Sedimentary structures in the Miocene fluviatile deposits of the Lower Rhine Basin, lying immediately beneath the lignite formations have been studied at Tagebau Frechen near Cologne. The structures investigated include slump structures, load casts, clay breccia, cross-bedding, sand fabric and orientation of driftwood.

The slump structures are composed of alternating laminae of clay and silt and have resulted from sub-aquatic sliding of a sedimentary sheet over a surface of erosion or of a foreset bed of 10–20° inclination. The slumping has caused folding or brecciation of the strata involved.

The base of a sand bed is difficult to obtain as the sediment is weakly consolidated. Load casts, therefore, have been studied exclusively in their internal structure. It is considered that the load casts of smaller dimensions have suffered a diminution of relief through settlement after the process of load casting had ceased.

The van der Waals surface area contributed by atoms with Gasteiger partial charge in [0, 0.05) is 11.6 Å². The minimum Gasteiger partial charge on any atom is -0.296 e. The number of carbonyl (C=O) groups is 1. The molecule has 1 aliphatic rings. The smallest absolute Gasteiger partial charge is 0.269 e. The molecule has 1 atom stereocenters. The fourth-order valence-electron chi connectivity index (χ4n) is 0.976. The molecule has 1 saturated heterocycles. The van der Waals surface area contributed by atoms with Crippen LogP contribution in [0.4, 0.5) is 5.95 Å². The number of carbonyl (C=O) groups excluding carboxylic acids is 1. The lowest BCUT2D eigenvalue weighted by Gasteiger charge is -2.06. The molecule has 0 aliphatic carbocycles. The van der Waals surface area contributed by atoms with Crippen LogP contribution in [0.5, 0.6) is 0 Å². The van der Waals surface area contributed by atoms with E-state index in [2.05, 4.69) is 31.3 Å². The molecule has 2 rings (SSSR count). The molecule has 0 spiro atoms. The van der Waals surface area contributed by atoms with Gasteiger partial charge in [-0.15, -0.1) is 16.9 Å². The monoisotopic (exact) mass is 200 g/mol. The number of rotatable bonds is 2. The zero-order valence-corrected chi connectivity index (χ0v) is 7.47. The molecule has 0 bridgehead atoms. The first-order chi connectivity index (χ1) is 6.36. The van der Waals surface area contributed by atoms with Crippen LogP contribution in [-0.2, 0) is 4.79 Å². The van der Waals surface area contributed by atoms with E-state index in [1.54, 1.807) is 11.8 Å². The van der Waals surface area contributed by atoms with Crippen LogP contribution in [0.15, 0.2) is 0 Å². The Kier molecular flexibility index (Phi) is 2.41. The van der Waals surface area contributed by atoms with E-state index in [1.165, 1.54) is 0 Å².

Two types of clay breccia have been recognised, namely those which have undergone erosion and transportation by water and those which have resulted from slumping.

In an exposure, tabular- and trough-type of cross-bedding alternate with each other in geological succession. From these examples sand fabrics have been studied. Both in tabular- and trough-type of cross-bedding the apparent long axes show two maxima. In the former case, these maxima are disposed to each other at an acute angle, in the latter case, however, they are perpendicular to each other. Imbrication, after tilting the Sf-to original position, is down-current in tabular cross-bedding. In trough type, on the contrary, it may be upcurrent or the long axes of the grains dip symmetrically in up- and down-current direction.